Mike: Whether it was a phone call, a visit, or a gift, Shoshie's soul seemed to know it was closing up business on Earth. She started developing many photos of family and friends that had laid dormant in her cell phone. She made a collage of pictures a few months in advance of her sister’s June birthday – and even gave it to her far ahead of time. Also Shoshie begged us to take family pictures for the first time in many years. It was hard to get all eight Sterns together at once, to stand still and not make silly faces, but Shoshie succeeded in getting us to do it – just days before her death. And just hours before her death, she sent her best friend a text message: "Just remember that I will always love you, and that I will watch over you." So yes, it appears as though she had some subconscious sense.
Aish: Shoshie’s death seemed to unite the Jewish community in an extraordinary way.
Mike: This all happened in the weeks leading up to Shavuot, a time of unprecedented unity when the Jewish people encamped at Mount Sinai with one heart, one mind, one soul. There were over 1,000 people at Shoshie’s funeral, standing room only, representing every stream of Jewish life – Federation, JCC, and rabbis of all denominations. It was an unprecedented event in the Boca Jewish community, let alone the echo around the world.
It showed me in the deepest sense how special it is to be part of the Jewish people, and how we shine when put to the test. We are all part of the same bodily unit – when our toe is stubbed and it hurts, the ripple effect makes us feel it elsewhere. After Shoshie’s death we experienced first-hand how thousands and thousands of people shared our trauma and pain. We now feel so closely connected – our tears have met and created a stream that binds us together.
Aish: What mitzvah would you say that Shoshie excelled in most?
Mike: The Torah commands us to: “Love your neighbor as yourself.” The Talmud calls this “The great principle of Torah… the rest is commentary.” This means that God wants the foundation of all our actions to be with genuine caring, love and unity. I’m talking about a complete identification with one another – I am he, she is me.
Shoshie loved everyone and accepted everyone. The UPS guy came to shiva, as well as the garbage man, the exterminator, the air conditioner repairman – all to tell us how Shoshie and the family had made them feel important and special. A non-Jewish neighbor down the block, who had bought Passover chocolates from Shoshie, later told us that they became friends and how Shoshie would periodically come by to check and see how this woman was doing. That sensitivity is far beyond a typical sixth-grader.
Aish: How would you describe Shoshie spiritually?
Mike: Shoshie's tremendous "caring for others" was a reflection of God, part of the overarching mitzvah to “walk in God’s ways.” The greatest nachas for a parent is when your children are kind to each other. Shoshie and her sister Devori were best friends. And the opposite – when your children fight you can’t stand it. We are all God’s children, and we all live in the same world. The outpouring of unity, the lifting out of ourselves, the tapping into greater meaning – it all exemplifies what Shoshie stood for. True unity is not defined as “everyone doing the same thing and thinking the same.” True unity is that we are all held together by the broadest goal possible, doing the will of God, and moving toward the same ultimate goal. In her death, Shoshie is giving us a glimpse of what is truly possible.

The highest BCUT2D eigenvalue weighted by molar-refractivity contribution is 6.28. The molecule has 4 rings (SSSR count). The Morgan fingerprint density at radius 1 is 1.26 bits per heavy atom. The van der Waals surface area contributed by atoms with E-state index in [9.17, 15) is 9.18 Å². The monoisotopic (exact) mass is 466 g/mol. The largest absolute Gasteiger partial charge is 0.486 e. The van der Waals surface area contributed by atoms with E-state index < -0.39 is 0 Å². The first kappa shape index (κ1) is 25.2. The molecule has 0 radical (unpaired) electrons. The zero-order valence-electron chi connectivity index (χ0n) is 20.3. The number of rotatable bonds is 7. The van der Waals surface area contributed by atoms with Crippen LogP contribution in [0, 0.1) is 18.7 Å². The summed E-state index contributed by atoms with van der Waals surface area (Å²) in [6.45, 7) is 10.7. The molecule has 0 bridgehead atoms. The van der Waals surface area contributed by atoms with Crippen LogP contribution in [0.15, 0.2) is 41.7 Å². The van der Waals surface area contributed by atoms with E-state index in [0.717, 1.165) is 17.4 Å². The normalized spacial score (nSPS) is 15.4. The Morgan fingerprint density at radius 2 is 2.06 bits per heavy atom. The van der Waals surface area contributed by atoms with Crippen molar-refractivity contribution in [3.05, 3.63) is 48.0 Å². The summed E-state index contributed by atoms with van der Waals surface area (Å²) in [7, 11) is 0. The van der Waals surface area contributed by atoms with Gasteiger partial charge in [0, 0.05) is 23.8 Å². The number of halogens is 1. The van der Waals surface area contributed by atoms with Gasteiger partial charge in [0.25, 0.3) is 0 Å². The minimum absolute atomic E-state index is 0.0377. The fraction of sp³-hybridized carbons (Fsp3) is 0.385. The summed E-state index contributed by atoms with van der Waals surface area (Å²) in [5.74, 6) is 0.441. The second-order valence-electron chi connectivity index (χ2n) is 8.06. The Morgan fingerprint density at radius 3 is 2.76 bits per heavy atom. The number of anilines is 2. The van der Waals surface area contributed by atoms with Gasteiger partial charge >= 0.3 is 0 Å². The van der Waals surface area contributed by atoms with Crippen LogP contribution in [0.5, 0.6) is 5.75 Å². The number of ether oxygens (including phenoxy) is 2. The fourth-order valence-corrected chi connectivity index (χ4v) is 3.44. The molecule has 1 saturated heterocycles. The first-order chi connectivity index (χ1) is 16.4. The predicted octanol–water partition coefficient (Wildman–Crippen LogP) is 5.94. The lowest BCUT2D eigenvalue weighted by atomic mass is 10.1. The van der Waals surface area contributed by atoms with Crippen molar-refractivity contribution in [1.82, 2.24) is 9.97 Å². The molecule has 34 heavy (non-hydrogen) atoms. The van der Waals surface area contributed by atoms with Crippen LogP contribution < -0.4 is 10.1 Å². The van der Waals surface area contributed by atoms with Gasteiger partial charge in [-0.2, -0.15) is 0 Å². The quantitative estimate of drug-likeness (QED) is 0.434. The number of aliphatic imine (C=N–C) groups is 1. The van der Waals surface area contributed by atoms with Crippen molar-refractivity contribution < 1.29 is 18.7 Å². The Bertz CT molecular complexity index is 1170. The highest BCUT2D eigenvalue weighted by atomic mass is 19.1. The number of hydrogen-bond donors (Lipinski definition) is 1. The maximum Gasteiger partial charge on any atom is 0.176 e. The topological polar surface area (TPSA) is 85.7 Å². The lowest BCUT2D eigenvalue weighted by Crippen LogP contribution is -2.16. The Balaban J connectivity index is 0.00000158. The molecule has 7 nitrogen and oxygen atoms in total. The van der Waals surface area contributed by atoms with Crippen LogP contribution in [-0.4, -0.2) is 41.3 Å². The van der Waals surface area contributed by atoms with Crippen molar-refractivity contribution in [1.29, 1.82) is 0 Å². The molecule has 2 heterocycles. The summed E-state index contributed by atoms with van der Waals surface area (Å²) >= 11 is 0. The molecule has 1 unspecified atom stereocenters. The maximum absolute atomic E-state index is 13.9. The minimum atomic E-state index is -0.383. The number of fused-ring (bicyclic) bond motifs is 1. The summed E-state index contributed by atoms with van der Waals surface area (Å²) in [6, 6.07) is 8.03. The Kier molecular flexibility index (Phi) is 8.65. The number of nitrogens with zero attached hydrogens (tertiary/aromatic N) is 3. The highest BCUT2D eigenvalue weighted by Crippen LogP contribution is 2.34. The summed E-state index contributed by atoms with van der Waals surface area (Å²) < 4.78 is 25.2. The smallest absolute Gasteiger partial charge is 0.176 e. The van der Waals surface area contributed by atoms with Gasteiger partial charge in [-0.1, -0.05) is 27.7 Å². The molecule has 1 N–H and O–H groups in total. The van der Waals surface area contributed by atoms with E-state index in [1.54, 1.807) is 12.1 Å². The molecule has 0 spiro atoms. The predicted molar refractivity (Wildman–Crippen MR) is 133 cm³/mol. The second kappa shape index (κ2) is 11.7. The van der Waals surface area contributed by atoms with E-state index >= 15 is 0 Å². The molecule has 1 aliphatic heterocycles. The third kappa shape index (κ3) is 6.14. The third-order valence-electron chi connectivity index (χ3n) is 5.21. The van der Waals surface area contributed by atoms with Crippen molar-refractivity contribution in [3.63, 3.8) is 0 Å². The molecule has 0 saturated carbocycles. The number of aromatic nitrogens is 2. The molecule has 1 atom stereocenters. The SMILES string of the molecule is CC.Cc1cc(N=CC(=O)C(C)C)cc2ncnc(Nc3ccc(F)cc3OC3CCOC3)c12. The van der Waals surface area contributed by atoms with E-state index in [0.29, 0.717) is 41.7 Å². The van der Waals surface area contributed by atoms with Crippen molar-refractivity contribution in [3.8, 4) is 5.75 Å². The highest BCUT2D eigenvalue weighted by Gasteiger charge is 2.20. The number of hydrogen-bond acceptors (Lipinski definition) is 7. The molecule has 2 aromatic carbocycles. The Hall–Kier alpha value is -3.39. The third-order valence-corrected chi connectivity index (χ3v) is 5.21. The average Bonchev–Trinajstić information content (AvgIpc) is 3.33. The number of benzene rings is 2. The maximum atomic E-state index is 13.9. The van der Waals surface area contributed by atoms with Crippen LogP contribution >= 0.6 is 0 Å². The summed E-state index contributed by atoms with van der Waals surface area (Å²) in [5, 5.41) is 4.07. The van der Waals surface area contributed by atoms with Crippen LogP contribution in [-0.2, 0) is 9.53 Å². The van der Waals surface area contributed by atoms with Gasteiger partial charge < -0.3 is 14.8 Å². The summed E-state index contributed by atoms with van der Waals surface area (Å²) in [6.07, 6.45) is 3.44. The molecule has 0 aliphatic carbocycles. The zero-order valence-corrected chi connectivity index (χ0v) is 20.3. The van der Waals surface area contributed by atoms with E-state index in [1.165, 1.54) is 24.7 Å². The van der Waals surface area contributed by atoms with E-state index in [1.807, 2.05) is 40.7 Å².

Aish: What is the best way for us to honor Shoshie’s memory?
Mike: I think we all need to ask ourselves: How can we sanctify our lives, and make the greatest impact on the world around us. How can we keep this unprecedented unity going that we have established in our community. How can we best use the tools to keep “Shoshie-ing" – to look out for the next person. To make peace between people. To notice the greatness of others and relish in their uniqueness. To go out of our way for the unpopular and make everyone feel included, affirmed, validated, respected. To see people for who they truly are – not our limited version of how we think they ought to be. Any step we can take in this area is a fitting tribute to her memory.
God expects a lot of us. Now that she’s gone we need to share the love that Shoshie had for others. Rabbi Paysach Krohn spoke in Boca Raton of how to cope with this tragedy, and suggested that in Shoshie’s merit we say brachos (blessings) out loud. This publicly proclaims God’s Name, and gives other people a chance to respond, “Amen,” which increases unity. Shoshie is the inspiration for this, and we that we can help to elevate her holy soul.
For me personally, I have undertaken to say the bentching (Grace After Meals) more slowly, to increase my feelings of gratitude for all of God’s goodness.
Aish: What is the best way that people have comforted you during this time?
Mike: I appreciate people relieving us of some mundanities, offering to do errands. The best is just stopping by with food, sharing a wonderful story about Shoshie for two minutes, and not demanding anything of us emotionally. Don't plop yourself down on the couch and expect our attention. We have kids here with homework and bedtime.
I think the biggest comfort is the enormous amount of Torah study and acts of kindness being performed as an elevation for Shoshie’s soul. We are devastated by this loss. But the fact that people are showing this love gives us the fuel to get up in the morning, brush our teeth, take another step forward, and go on with the day.
Aish: What is Shoshie teaching you right now?
Mike: I miss her terribly. She is the first thing I think about in the morning, the last thing at night, and the backdrop of every moment in-between. Shoshie is teaching me that my relationship with God needs to be constantly at the forefront of my mind. It's so easy to forget what’s truly important in life, and to slip back into the mundane. I'm striving to live with mindfulness – mindful of God, mindful of my loved ones around me, and mindful of the Jewish people. To the extent I do that makes me mindful of Shoshie, too.
See part two of this interview: "Living with Clarity."
More info: shoshiestern.com